An Orleans Parish Sheriff’s Office employee who claims he was “verbally assaulted” and called a racial slur by Sheriff Marlin Gusman’s top deputy has filed a discrimination lawsuit in federal court.

The employee, Ronald Coleman Sr., claims Chief Deputy Jerry Ursin threatened him and referred to him as a “stupid, ungrateful n*****” during an argument over parking last summer.

The encounter was widely discussed within the Sheriff’s Office at the time and even was witnessed by some outsiders, according to sources familiar with the incident.

Ursin, a longtime veteran of the New Orleans Police Department who now serves as Gusman’s second-in-command, is white. Coleman, an engineer who has worked at the Sheriff’s Office since February 2014, is black, as is Gusman.

In his lawsuit, filed last week in U.S. District Court, Coleman said he had been summoned in early August to investigate a “hot complaint” on the second floor of an administrative Sheriff’s Office building known as the CWA, located next to the Conchetta detention facility on Tulane Avenue.

Coleman said he examined the air-conditioning units on the roof but also needed to check some units inside the building, a task that required the use of an 18-foot ladder.

He said he parked his department vehicle in the parking lot and encountered an irate Ursin as he returned to the vehicle.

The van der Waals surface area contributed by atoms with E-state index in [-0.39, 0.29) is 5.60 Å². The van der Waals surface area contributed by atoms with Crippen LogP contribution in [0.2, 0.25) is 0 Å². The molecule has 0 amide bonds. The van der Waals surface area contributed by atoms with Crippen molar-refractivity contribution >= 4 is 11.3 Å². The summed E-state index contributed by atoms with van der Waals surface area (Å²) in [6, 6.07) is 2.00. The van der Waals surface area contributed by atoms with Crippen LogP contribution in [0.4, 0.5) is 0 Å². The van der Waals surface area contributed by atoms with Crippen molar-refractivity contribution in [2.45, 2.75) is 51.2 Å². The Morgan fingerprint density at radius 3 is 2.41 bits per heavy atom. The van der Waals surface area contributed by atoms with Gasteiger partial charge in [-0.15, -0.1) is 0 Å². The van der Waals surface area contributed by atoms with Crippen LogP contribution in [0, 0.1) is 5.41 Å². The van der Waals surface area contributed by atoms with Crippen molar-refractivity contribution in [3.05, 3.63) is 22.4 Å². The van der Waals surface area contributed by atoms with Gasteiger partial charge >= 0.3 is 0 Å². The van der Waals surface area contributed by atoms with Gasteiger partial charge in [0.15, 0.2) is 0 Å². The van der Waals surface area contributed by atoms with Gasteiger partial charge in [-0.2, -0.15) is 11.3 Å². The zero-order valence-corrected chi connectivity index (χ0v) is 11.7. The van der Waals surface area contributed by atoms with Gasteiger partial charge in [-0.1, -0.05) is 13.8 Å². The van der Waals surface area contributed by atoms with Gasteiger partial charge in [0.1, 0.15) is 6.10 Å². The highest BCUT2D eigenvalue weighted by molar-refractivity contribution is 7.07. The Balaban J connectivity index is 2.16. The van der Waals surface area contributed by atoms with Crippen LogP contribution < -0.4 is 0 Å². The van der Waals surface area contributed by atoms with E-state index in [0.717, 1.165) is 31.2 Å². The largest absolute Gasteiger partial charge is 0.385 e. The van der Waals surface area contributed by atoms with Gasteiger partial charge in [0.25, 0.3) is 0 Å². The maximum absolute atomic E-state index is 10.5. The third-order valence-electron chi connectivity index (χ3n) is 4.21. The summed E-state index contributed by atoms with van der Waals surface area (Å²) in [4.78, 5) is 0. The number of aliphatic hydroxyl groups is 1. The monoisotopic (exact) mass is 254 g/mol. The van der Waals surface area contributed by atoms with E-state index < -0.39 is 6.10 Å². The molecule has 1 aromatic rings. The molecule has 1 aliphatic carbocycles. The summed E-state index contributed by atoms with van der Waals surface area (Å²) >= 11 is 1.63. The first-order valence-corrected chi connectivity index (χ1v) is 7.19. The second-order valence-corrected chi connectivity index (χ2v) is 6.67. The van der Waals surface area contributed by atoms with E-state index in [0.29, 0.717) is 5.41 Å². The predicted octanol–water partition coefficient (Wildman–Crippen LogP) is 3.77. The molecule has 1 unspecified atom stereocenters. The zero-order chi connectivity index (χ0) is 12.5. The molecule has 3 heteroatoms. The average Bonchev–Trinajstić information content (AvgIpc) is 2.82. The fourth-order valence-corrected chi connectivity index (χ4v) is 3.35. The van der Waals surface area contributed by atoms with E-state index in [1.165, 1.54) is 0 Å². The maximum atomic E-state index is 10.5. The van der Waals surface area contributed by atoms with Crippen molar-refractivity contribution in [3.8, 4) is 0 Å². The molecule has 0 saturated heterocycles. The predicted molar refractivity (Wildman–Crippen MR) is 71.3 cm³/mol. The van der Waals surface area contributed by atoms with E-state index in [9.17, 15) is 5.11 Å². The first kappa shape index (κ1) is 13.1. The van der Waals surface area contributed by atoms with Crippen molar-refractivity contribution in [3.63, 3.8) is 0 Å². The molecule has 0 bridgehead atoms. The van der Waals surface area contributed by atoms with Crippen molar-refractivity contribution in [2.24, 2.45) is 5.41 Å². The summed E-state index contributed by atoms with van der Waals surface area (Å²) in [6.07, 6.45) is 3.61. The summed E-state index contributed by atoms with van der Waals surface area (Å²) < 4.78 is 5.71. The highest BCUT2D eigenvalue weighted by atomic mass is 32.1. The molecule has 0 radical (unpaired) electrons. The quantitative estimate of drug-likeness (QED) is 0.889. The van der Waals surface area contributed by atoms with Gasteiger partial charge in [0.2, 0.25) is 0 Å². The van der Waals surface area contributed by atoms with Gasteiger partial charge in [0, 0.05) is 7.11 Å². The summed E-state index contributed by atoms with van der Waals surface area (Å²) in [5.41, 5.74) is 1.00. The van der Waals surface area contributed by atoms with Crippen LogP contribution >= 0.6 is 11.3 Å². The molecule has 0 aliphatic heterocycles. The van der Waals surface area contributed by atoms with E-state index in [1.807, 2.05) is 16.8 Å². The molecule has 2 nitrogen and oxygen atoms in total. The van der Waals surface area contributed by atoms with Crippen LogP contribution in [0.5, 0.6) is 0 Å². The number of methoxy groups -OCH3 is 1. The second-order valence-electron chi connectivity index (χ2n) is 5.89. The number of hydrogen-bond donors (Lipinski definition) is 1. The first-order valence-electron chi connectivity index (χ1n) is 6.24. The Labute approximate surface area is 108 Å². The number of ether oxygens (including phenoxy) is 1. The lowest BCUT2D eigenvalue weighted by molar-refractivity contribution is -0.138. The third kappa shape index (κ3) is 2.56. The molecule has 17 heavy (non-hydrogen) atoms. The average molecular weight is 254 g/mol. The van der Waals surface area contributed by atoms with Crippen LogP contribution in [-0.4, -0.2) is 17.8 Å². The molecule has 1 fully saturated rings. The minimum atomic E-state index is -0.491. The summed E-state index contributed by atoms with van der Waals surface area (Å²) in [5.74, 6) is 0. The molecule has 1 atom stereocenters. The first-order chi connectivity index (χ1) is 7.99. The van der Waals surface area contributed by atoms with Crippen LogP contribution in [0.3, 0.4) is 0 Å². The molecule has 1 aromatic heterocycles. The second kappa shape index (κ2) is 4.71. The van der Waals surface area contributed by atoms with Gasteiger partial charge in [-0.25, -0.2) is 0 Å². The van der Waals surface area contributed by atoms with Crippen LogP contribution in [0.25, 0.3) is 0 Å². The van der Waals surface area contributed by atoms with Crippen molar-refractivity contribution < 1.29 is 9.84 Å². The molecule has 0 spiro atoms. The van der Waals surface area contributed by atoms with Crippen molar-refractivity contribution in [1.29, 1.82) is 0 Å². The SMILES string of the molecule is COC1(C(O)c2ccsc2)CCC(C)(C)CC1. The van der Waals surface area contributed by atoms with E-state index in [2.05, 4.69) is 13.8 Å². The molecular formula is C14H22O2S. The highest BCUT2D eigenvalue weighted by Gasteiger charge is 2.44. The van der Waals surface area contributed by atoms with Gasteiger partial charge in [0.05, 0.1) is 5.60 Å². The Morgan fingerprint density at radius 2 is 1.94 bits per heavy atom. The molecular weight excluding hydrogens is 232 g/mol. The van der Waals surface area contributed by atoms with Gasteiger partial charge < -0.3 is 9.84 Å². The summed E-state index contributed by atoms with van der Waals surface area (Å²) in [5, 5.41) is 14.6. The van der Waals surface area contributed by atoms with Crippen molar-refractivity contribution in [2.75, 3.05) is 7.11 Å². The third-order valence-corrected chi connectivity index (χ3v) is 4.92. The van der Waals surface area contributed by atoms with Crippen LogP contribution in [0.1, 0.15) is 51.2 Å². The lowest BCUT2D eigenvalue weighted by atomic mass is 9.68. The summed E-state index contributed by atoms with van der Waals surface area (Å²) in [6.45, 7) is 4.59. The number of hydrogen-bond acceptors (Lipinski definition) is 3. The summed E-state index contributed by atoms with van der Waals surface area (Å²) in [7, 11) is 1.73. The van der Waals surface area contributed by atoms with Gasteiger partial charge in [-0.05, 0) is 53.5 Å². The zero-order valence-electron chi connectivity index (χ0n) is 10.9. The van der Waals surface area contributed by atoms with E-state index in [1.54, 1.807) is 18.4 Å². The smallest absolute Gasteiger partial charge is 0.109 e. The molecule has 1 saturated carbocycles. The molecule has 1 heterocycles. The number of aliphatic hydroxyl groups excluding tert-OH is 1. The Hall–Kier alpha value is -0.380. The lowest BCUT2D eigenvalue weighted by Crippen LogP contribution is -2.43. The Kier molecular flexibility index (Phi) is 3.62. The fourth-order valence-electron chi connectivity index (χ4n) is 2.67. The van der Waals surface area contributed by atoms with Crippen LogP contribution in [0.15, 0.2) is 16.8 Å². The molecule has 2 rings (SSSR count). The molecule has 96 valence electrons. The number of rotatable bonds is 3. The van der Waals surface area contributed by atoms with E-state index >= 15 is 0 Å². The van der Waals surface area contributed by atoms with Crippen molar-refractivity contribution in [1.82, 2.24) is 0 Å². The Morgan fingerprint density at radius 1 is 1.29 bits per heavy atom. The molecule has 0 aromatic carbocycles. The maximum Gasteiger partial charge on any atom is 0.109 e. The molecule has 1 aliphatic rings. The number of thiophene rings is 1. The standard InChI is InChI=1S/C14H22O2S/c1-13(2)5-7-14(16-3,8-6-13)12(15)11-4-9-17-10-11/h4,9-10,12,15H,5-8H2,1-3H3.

“Do you know that you are blocking my parking?” Ursin said, according to the complaint.

Ursin, Coleman alleges, berated him for disregarding a “do not park” sign, calling him “ungrateful, selfish and just plain stupid.”

Coleman “attempted to explain and offer an apology,” the complaint says, “but Deputy Chief Ursin requested his name” and employee ID number.

“You will pay for this,” Ursin added, according to the complaint.

Ursin declined comment Monday on Coleman’s allegations. A Sheriff’s Office spokesman and an attorney for Gusman also had no comment on the lawsuit.

The lawsuit, which names Gusman and Ursin as defendants, seeks unspecified damages and a court order “permanently restraining (the defendants) from engaging in such unlawful conduct.”

The U.S. Equal Employment Opportunity Commission informed Coleman in February that it had closed its investigation into the matter and was “unable to determine whether or not a violation of the law” had occurred.

Before receiving his so-called right-to-sue notice, Coleman told the EEOC that he had complained to two supervisors, as well as Gusman, “to no avail.”

Philip Stelly, a Sheriff’s Office spokesman, did not respond to questions Monday about whether the Sheriff’s Office conducted an internal investigation into Coleman’s claims.

Follow Jim Mustian on Twitter, @JimMustian.